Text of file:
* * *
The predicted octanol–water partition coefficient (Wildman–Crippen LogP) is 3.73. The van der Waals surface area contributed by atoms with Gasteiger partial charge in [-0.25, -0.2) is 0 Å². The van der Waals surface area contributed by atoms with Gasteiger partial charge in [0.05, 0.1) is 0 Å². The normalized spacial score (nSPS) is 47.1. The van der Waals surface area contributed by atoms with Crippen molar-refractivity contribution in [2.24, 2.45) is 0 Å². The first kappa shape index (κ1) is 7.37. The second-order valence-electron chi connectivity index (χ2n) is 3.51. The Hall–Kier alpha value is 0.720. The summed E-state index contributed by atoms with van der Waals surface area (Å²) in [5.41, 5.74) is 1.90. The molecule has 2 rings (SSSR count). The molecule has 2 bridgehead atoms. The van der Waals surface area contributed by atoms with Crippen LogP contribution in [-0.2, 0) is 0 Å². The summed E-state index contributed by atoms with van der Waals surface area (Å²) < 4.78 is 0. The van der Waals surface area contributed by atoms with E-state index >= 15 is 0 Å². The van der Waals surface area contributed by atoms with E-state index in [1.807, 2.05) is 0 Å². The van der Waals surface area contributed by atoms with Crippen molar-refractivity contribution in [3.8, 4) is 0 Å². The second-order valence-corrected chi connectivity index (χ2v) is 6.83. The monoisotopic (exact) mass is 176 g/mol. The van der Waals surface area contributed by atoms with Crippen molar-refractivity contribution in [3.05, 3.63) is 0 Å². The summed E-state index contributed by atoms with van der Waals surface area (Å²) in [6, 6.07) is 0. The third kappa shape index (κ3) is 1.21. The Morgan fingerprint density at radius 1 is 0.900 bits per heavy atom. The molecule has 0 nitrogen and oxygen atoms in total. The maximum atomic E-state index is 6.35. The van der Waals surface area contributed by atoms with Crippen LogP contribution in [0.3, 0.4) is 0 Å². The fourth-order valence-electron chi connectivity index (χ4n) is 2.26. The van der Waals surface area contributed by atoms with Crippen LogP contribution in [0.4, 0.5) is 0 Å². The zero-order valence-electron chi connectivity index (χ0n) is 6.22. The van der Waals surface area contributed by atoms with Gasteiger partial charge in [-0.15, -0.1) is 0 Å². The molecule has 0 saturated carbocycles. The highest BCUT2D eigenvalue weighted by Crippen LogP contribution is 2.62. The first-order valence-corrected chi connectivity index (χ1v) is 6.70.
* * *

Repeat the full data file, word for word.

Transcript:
The predicted octanol–water partition coefficient (Wildman–Crippen LogP) is 3.73. The van der Waals surface area contributed by atoms with Gasteiger partial charge in [-0.25, -0.2) is 0 Å². The van der Waals surface area contributed by atoms with Gasteiger partial charge in [0.05, 0.1) is 0 Å². The normalized spacial score (nSPS) is 47.1. The van der Waals surface area contributed by atoms with Crippen molar-refractivity contribution in [2.24, 2.45) is 0 Å². The first kappa shape index (κ1) is 7.37. The second-order valence-electron chi connectivity index (χ2n) is 3.51. The Hall–Kier alpha value is 0.720. The summed E-state index contributed by atoms with van der Waals surface area (Å²) in [5.41, 5.74) is 1.90. The molecule has 2 rings (SSSR count). The molecule has 2 bridgehead atoms. The van der Waals surface area contributed by atoms with Crippen LogP contribution in [-0.2, 0) is 0 Å². The summed E-state index contributed by atoms with van der Waals surface area (Å²) < 4.78 is 0. The van der Waals surface area contributed by atoms with E-state index >= 15 is 0 Å². The van der Waals surface area contributed by atoms with E-state index in [1.807, 2.05) is 0 Å². The van der Waals surface area contributed by atoms with Crippen molar-refractivity contribution in [3.8, 4) is 0 Å². The second-order valence-corrected chi connectivity index (χ2v) is 6.83. The monoisotopic (exact) mass is 176 g/mol. The van der Waals surface area contributed by atoms with Crippen molar-refractivity contribution in [3.05, 3.63) is 0 Å². The summed E-state index contributed by atoms with van der Waals surface area (Å²) in [6, 6.07) is 0. The third kappa shape index (κ3) is 1.21. The Morgan fingerprint density at radius 1 is 0.900 bits per heavy atom. The molecule has 0 nitrogen and oxygen atoms in total. The maximum atomic E-state index is 6.35. The van der Waals surface area contributed by atoms with Crippen LogP contribution in [0.3, 0.4) is 0 Å². The fourth-order valence-electron chi connectivity index (χ4n) is 2.26. The van der Waals surface area contributed by atoms with Crippen LogP contribution in [0.4, 0.5) is 0 Å². The zero-order valence-electron chi connectivity index (χ0n) is 6.22. The van der Waals surface area contributed by atoms with Gasteiger partial charge in [-0.15, -0.1) is 0 Å². The molecule has 0 saturated carbocycles. The highest BCUT2D eigenvalue weighted by Crippen LogP contribution is 2.62. The first-order valence-corrected chi connectivity index (χ1v) is 6.70.